Jason Hartman: Well, you know I have to go off topic for just a moment here Brian.

Brian: Yeah.

Jason Hartman: And I have to ask you do you think acupuncture is legit? Does it really work?

Brian: Oh yeah it works. The problem is misinformation. There is a lot of good research on it, and its really complicated, and unfortunately there is a lot of mysticism around it, but it really works through the nervous system in the brain and there are some good studies and MRIs and things like that that show us how and why it works.

Jason Hartman: And why, and what does it work for like pain relief and things like that?

Brian: Well, yeah definitely for pain relief and I will tell you what for people with the chronic pain its one of the best ways it can sometimes permanently remove chronic pain which is really it can be a neurological issue. The drugs can’t fix for people, and drugs for medications is going to create all these other issues like addiction and so on, so just the chronic pain thing if that’s acupuncture did it would be awesome, but it does a bunch of other things, and I don’t know.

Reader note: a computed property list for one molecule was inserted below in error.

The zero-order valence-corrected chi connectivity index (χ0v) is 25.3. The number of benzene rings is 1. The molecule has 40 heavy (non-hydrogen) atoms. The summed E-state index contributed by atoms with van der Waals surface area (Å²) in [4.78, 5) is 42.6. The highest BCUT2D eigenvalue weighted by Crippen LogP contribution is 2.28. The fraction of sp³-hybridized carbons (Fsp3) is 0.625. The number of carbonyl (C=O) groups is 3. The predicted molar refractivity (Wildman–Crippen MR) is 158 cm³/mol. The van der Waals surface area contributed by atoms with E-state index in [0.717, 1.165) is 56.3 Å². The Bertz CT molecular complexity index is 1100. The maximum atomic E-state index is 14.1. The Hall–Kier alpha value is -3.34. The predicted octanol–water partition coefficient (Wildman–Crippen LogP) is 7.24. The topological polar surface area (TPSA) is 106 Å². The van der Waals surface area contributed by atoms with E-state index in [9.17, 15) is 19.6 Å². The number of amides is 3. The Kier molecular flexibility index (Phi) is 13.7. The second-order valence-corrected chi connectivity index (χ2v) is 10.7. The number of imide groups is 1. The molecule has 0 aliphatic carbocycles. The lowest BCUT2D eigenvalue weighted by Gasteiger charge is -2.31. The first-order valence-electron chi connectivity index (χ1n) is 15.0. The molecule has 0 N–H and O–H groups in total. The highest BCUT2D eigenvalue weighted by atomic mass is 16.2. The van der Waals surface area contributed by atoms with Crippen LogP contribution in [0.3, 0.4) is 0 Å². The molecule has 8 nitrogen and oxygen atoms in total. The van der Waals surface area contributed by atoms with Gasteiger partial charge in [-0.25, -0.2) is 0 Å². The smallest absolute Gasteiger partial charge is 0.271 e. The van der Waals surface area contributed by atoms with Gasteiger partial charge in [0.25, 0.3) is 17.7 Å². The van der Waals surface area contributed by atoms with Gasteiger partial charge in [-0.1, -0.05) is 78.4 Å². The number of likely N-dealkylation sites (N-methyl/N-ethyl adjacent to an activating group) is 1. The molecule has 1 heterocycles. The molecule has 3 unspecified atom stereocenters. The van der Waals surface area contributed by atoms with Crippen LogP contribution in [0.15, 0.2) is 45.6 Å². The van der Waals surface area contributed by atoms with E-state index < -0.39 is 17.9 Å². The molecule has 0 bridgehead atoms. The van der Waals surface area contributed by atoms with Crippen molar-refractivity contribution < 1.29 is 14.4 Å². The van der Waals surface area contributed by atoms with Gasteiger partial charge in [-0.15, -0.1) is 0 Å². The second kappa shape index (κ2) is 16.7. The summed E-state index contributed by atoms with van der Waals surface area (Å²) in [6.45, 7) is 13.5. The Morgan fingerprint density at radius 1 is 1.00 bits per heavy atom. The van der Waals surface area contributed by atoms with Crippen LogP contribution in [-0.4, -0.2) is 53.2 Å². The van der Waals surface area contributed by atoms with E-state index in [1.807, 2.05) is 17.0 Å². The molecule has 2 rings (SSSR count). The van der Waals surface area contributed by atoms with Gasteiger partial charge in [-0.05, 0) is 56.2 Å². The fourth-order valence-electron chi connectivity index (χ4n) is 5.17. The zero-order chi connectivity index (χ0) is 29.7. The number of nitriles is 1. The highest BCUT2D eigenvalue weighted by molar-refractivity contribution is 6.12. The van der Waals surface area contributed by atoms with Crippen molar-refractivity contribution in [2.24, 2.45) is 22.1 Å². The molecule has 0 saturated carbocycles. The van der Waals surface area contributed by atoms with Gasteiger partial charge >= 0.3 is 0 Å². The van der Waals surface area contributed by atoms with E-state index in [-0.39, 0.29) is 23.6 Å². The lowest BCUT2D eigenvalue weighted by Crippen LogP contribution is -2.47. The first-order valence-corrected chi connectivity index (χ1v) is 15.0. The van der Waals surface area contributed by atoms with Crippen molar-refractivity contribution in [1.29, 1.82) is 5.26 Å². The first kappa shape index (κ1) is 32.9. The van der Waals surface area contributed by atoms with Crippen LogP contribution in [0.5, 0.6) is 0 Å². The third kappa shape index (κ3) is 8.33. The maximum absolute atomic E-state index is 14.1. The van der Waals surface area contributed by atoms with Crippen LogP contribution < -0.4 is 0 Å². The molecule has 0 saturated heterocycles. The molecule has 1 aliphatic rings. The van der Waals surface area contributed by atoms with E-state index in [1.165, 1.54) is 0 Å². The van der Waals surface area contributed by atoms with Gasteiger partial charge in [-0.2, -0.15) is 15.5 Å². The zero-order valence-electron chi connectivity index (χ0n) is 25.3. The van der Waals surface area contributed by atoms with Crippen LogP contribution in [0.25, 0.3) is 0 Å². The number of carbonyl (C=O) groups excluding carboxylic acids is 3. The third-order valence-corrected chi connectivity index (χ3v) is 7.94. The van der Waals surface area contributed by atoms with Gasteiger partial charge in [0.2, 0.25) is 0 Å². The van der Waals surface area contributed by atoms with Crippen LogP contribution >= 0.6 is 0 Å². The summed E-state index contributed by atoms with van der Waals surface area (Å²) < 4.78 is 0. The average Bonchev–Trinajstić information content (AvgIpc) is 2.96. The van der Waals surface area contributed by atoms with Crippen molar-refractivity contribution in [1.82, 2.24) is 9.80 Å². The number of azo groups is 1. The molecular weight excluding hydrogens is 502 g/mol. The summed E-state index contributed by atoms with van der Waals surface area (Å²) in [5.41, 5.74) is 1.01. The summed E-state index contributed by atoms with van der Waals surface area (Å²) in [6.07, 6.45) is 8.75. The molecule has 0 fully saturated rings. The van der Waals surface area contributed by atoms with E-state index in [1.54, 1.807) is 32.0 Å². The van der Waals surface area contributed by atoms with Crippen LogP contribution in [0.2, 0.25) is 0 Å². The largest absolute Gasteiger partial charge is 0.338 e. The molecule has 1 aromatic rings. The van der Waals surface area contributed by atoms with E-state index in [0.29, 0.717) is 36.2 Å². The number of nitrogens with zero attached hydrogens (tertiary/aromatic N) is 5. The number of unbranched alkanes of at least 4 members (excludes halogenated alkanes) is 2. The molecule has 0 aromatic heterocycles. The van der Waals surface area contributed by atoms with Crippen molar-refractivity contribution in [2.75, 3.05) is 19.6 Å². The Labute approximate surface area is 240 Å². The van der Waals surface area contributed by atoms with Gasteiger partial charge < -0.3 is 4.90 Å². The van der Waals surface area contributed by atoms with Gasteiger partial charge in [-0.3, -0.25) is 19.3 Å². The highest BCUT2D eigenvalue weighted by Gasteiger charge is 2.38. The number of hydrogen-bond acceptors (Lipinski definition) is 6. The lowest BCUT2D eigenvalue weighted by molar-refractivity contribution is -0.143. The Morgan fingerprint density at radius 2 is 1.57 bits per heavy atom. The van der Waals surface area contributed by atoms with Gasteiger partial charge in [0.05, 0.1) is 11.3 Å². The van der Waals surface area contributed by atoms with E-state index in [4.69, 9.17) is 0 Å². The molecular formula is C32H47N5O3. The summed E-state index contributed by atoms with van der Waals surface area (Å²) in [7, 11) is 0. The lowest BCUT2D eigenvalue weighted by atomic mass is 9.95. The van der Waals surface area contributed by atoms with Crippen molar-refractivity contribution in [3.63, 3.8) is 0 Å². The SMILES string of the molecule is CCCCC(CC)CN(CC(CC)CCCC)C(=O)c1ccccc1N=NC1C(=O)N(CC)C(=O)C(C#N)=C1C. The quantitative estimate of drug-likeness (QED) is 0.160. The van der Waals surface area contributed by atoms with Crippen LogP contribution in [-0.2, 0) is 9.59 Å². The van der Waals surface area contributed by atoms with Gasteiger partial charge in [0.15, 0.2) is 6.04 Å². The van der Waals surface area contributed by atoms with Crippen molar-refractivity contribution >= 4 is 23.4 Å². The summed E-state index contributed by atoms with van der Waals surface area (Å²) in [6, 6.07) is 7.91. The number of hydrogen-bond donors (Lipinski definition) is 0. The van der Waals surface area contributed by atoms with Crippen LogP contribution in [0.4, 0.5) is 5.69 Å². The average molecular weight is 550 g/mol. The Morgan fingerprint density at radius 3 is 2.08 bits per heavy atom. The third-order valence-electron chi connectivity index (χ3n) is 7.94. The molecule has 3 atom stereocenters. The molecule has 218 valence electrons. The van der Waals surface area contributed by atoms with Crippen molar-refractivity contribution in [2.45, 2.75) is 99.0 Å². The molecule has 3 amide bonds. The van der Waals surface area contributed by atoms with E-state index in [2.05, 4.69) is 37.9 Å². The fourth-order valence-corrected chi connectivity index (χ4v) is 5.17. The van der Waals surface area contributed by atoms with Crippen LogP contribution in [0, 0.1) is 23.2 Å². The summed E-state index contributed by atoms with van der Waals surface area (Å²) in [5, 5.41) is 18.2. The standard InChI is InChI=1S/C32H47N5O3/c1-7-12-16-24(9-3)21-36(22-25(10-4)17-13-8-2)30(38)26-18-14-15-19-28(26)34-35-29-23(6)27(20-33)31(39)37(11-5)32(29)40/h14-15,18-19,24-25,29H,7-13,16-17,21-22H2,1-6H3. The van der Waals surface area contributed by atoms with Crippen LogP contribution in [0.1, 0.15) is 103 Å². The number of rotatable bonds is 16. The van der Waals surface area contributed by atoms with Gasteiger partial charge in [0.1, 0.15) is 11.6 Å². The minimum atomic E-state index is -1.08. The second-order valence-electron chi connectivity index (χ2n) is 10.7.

I always, one of the reasons I got out of it was because there was some research, but not enough, and there is some acceptance, but a lot of disdain for it, and I just really wasn’t comfortable, and you know I never have to get patience come in, and I wanted to figure out exactly what I was doing with helping them, so I appreciated it like science and they really just wanted you know kind of a somebody to be nice to them, and make them feel better and so I prefer internet marketing gives me a chance to try stuff out, and see what works, and quantify it.

Jason Hartman: I just had to ask you since you have that background so what really you will say is as it really is a disinterested party nowadays. Back to business if we can, so tell us more about your evolution as an internet marketing?

Brian: Well, I did freelance for a while doing AdWords in SEO for various medium sized companies, small businesses, and then I started working for an agency. I moved to South Carolina to an agency that does a lot of hotel promotion, and I build a department there, and that was the whole operation kind of build to the point where I trained up some people in SEO and AdWords, and we eventually did social media too, and we were bringing in 600,000 a year from our clients for that.